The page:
The ketogenic diet is an old and now renewed and more readily available treatment option. It has been used in the past and has now found new support and use as a result of advocacy work by The Charlie Foundation for Ketogenic Therapies and the desperate pleas of parents for more successful treatment options for their children.

For more information go to: The Charlie Foundation for Ketogenic Therapies


Surgery is still an option for some kinds of seizures. There are various types of surgeries. Please consult a team who are experienced with epilepsy surgery to determine whether or not surgery is appropriate and what type of surgery is appropriate for you. As with other treatment options, the decision to proceed with surgical treatment option should involve the person with epilepsy (if possible) and the family members.

Vagus Nerve Stimulation (VNS)

VNS is a kind of therapy that fights seizures by sending small pulses of electrical energy from an implanted battery to a large nerve in the neck, the vagus nerve.


For more information go to: Realm of Caring California


Managing epilepsy

As you learn more, you will be better able to participate as part of your own healthcare team and partner with your doctor. Prepare for your clinic visits and discuss these things with your doctor. 

  • Learn about the side effects of treatment and what to do if they occur. Find the balance between no seizures and no side-effects that works for you.
  • Take the prescribed medications regularly.
  • Find out if switching your anti-seizure medication from a brand to generic or from one generic to another generic may affect your seizure control.
  • Track and learn about your own seizure triggers and discuss what lifestyle changes you can make to help prevent your seizures. This probably includes getting regularly sleep and avoiding unusual stress. For some, it means reducing exposure to light or flickering or pulsating or strobe lights.
  • Learn about safety measures to reduce injury, improve safety, and reduce the risk of early death — while you continue to pursue seizure freedom with treatment. 
  • Develop a Seizure Action Plan with your doctor. Make sure it works for you and inform those around you about the plan. 
  • Use tips and tools as you take an ever more active role in preventing your seizures. Lifestyle choices, such as proper sleep, stress reduction, exercise, and treatment compliance can often make a big difference.
  • Actively pursue END EPILEPSY for you and your family and for the community at large. You can do this by educating yourself and those around you about your seizures/epilepsy, sharing your story to spread awareness, connecting with others, joining the END EPILEPSY Walk+Run, participating in research and living with HOPE.

Specialists+Epilepsy Centers

What types of doctors treat epilepsy?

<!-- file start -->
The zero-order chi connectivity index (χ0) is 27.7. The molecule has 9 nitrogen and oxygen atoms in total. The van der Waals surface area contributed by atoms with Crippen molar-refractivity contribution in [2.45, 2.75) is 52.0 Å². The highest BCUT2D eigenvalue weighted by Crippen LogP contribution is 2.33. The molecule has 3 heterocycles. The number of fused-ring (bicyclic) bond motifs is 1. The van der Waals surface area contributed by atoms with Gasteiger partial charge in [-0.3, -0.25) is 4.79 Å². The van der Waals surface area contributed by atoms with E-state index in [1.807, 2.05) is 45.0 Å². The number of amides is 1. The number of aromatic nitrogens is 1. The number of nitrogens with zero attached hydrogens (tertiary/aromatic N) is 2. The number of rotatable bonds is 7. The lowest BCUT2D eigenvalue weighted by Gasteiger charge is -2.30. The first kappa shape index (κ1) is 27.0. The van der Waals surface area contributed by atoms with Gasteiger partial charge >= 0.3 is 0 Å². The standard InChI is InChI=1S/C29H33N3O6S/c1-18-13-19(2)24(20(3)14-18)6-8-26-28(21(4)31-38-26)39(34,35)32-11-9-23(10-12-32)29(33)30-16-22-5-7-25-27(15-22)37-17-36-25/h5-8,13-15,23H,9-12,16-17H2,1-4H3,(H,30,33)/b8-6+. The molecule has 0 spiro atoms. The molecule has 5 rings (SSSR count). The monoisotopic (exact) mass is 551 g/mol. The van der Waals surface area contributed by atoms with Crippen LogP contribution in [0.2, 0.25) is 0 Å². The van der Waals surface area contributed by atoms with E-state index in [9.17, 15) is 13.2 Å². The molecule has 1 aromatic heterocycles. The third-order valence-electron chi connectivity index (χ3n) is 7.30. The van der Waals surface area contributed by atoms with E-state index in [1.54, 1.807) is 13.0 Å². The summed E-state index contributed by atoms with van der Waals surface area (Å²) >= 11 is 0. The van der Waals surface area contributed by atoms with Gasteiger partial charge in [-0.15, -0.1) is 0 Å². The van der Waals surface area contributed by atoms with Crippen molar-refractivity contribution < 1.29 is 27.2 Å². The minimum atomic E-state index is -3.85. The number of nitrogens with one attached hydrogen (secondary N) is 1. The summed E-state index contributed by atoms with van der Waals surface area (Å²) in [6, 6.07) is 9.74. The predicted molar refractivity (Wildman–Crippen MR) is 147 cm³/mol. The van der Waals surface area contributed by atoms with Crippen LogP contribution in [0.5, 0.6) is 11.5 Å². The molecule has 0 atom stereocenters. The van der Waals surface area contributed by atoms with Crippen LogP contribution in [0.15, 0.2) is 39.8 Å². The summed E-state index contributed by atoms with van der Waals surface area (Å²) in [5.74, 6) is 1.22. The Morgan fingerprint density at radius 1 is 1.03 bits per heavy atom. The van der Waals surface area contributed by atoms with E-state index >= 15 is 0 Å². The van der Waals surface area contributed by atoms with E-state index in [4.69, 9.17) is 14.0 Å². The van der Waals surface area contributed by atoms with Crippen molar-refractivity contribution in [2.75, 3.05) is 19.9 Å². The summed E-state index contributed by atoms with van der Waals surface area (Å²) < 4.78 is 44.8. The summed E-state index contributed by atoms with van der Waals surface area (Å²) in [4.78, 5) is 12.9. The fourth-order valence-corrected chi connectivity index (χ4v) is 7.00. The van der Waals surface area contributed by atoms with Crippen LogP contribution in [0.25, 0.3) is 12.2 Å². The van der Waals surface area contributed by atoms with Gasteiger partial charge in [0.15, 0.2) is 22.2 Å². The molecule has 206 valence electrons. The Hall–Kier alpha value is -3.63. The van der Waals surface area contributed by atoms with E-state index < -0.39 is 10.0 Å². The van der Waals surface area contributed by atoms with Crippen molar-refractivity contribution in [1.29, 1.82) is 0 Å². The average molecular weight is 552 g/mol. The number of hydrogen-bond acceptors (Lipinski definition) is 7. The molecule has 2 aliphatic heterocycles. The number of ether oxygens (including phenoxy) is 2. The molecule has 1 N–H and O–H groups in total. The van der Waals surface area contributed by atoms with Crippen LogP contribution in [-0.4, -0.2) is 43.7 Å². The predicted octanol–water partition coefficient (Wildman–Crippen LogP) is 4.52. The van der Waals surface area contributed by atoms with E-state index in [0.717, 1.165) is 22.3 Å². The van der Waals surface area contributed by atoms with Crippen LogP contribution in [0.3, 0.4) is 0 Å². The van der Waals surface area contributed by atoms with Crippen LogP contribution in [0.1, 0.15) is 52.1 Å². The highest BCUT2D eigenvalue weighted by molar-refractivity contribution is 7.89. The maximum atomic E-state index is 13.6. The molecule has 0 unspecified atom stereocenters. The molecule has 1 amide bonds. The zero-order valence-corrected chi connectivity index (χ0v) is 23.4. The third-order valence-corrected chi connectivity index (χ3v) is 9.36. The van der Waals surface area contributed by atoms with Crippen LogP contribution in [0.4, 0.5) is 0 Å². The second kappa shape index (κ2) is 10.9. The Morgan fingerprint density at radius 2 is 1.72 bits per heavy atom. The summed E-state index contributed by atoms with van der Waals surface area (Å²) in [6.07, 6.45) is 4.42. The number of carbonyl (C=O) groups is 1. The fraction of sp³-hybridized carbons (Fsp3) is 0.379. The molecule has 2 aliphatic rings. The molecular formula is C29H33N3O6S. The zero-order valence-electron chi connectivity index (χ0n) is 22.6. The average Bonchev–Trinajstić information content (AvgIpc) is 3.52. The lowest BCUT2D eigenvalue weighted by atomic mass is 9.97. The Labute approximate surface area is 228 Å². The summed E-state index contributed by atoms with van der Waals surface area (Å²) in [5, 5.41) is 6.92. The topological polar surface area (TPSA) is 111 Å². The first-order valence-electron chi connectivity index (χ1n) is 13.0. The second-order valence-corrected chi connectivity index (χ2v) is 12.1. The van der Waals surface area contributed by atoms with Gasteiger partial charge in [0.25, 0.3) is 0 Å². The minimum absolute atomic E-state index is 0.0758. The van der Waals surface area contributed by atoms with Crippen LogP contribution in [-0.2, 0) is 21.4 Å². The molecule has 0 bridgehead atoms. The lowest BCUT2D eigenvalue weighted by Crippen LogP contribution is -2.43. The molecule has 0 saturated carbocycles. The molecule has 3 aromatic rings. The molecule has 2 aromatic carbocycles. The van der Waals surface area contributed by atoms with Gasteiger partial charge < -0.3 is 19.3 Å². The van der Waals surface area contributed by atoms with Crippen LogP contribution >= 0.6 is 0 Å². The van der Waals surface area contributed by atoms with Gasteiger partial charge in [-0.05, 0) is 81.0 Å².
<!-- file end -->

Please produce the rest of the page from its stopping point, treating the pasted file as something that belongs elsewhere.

Neurologists and pediatric neurologists are trained in diagnosing and treating epilepsy and many other neurological disorders. Some have more experience than others depending on their amount of actual training in epilepsy and whether they currently focus on and remain current in epilepsy diagnosis and treatment. Many neurologists also specialize in epilepsy. 

In some areas, where there are neurologists are scarce, people with epilepsy will be treated by pediatricians, internists, family physicians and neurosurgeons. 

Specialized care for people whose seizures are difficult to control is available in large medical centers and university medical centers with “Epilepsy Centers”. 

Epilepsy Specialists, also known as Epileptologists, undergo 1-3 extra years of training in epilepsy and EEG, beyond their neurology training.

What are epilepsy specialists or epileptologists?

If I have seizures, do I need to see a neurologist who specializes in epilepsy? This is recommended. Request that your primary doctor or pediatrician refer you to a neurologist who specializes in epilepsy. The epilepsy specialist can work with your primary doctor to help manage your seizures.

For good diagnosis and treatment, the most important thing is a very careful history done by a concerned physician. The history is then supplemented by an examination including a neurological exam and other ancillary test including electroencephalography (EEG) awake and asleep, magnetic resonance imaging (MRI), positron emission tomography, and blood studies. The diagnosis of the type of seizure and epilepsy syndrome are very important in treating patients because they determine the evaluation, the treatment more likely to be effective, and the prognosis of that patient.

What can I expect from my neurologist or epileptologist?

The epilepsy specialist will work with your primary doctor to:

1) Verify that your seizures are epileptic in nature.
2) Diagnose and define your type of seizure types and your epilepsy syndrome.
3) Determine the likely cause of your epileptic seizures (if known).
4) Work with you to identify and stop your trigger factors.
5) Establish an early treatment plan based on #1 to #3 and discussions with you and your family.
6) Work with you to monitor seizure control and recognize adverse effects of treatment and of seizures in order to balance the effects of both with your quality of life.
7) If first treatment plan does not work, explore other treatment options with your doctor.

What are Epilepsy Centers?

Comprehensive epilepsy centers have the resources to diagnose and treat epilepsy in all its forms and focus on either curing or alleviating the epilepsy by stopping or reducing the seizures.

Contact Helpline | 800.564.0445 | Email

Resource Center | Tools + Resources

Other Resources

Our digital Brian Alan Sitomer Memorial Resource Center and links from Learn More provide information, resources, and tools.

Please contact us at Help@EndEpilepsy.org if you can’t find information you seek and we will work to add it.

In addition, the Epilepsy Foundation national office is continually updating and adding information to Epilepsy.com for your use.

Epilepsy Foundation Ι epilepsy.com

American Epilepsy Society Ι aesnet.org

Citizens United for Research in Epilepsy Ι cureepilepsy.org

The Charlie Foundation for Ketogenic Therapies Ι charliefoundation.org


Balance best possible seizure control
and optimal quality of life.